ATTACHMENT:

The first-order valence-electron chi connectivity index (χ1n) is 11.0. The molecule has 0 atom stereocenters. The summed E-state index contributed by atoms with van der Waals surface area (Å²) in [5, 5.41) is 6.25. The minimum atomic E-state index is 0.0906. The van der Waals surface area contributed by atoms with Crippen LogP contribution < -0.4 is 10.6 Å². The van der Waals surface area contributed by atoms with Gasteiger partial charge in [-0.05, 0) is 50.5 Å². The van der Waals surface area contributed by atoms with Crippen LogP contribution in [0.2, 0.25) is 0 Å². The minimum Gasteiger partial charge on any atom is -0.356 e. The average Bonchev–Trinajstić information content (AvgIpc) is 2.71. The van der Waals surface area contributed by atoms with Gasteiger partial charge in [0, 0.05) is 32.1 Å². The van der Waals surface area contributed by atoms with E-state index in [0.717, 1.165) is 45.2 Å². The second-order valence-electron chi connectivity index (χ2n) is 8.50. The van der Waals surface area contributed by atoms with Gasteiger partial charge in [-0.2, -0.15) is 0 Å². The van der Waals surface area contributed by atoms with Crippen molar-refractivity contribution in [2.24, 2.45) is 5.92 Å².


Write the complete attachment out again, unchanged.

The first-order valence-electron chi connectivity index (χ1n) is 11.0. The molecule has 0 atom stereocenters. The summed E-state index contributed by atoms with van der Waals surface area (Å²) in [5, 5.41) is 6.25. The minimum atomic E-state index is 0.0906. The van der Waals surface area contributed by atoms with Crippen LogP contribution < -0.4 is 10.6 Å². The van der Waals surface area contributed by atoms with Gasteiger partial charge in [-0.05, 0) is 50.5 Å². The van der Waals surface area contributed by atoms with Crippen LogP contribution in [0.2, 0.25) is 0 Å². The minimum Gasteiger partial charge on any atom is -0.356 e. The average Bonchev–Trinajstić information content (AvgIpc) is 2.71. The van der Waals surface area contributed by atoms with Gasteiger partial charge in [0, 0.05) is 32.1 Å². The van der Waals surface area contributed by atoms with E-state index in [0.717, 1.165) is 45.2 Å². The second-order valence-electron chi connectivity index (χ2n) is 8.50. The van der Waals surface area contributed by atoms with Gasteiger partial charge in [-0.2, -0.15) is 0 Å². The van der Waals surface area contributed by atoms with Crippen molar-refractivity contribution in [2.24, 2.45) is 5.92 Å².